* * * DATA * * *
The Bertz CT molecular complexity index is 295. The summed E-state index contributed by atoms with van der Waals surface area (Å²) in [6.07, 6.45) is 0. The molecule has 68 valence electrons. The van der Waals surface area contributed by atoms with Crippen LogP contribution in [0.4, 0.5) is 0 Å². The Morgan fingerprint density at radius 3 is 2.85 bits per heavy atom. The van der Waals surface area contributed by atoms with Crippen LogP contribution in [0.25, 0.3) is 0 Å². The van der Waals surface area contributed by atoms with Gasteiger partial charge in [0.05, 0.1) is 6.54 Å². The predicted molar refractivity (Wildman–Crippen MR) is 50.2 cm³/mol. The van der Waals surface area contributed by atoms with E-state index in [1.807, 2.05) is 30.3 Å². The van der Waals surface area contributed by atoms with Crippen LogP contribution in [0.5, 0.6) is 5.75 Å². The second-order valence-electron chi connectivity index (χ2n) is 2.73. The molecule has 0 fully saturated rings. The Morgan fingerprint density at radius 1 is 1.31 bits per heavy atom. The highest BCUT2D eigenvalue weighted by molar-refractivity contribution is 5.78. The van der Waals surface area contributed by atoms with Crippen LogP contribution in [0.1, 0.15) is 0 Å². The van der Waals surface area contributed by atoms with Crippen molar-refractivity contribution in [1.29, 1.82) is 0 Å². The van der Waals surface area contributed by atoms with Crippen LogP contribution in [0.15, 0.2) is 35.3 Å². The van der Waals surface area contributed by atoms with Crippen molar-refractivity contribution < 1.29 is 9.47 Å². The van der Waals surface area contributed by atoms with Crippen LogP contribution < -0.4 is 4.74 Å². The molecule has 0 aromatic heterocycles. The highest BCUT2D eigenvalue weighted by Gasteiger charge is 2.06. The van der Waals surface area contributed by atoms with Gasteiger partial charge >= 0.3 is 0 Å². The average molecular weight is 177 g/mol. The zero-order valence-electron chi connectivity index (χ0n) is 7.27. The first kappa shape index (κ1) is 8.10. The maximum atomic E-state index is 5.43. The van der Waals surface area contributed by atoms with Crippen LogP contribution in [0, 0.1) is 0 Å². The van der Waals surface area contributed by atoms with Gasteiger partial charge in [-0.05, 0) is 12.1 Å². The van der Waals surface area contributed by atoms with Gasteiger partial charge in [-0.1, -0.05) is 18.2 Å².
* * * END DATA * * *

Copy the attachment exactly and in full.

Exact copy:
The Bertz CT molecular complexity index is 295. The summed E-state index contributed by atoms with van der Waals surface area (Å²) in [6.07, 6.45) is 0. The molecule has 68 valence electrons. The van der Waals surface area contributed by atoms with Crippen LogP contribution in [0.4, 0.5) is 0 Å². The Morgan fingerprint density at radius 3 is 2.85 bits per heavy atom. The van der Waals surface area contributed by atoms with Crippen LogP contribution in [0.25, 0.3) is 0 Å². The van der Waals surface area contributed by atoms with Gasteiger partial charge in [0.05, 0.1) is 6.54 Å². The predicted molar refractivity (Wildman–Crippen MR) is 50.2 cm³/mol. The van der Waals surface area contributed by atoms with E-state index in [1.807, 2.05) is 30.3 Å². The van der Waals surface area contributed by atoms with Crippen LogP contribution in [0.5, 0.6) is 5.75 Å². The second-order valence-electron chi connectivity index (χ2n) is 2.73. The molecule has 0 fully saturated rings. The Morgan fingerprint density at radius 1 is 1.31 bits per heavy atom. The highest BCUT2D eigenvalue weighted by molar-refractivity contribution is 5.78. The van der Waals surface area contributed by atoms with Crippen LogP contribution in [0.1, 0.15) is 0 Å². The van der Waals surface area contributed by atoms with Crippen molar-refractivity contribution in [1.29, 1.82) is 0 Å². The van der Waals surface area contributed by atoms with Crippen LogP contribution in [0.15, 0.2) is 35.3 Å². The van der Waals surface area contributed by atoms with Crippen molar-refractivity contribution < 1.29 is 9.47 Å². The van der Waals surface area contributed by atoms with Crippen LogP contribution < -0.4 is 4.74 Å². The molecule has 0 aromatic heterocycles. The highest BCUT2D eigenvalue weighted by Gasteiger charge is 2.06. The van der Waals surface area contributed by atoms with Gasteiger partial charge >= 0.3 is 0 Å². The average molecular weight is 177 g/mol. The zero-order valence-electron chi connectivity index (χ0n) is 7.27. The first kappa shape index (κ1) is 8.10. The maximum atomic E-state index is 5.43. The van der Waals surface area contributed by atoms with Crippen LogP contribution in [0, 0.1) is 0 Å². The van der Waals surface area contributed by atoms with Gasteiger partial charge in [-0.05, 0) is 12.1 Å². The van der Waals surface area contributed by atoms with Gasteiger partial charge in [-0.1, -0.05) is 18.2 Å².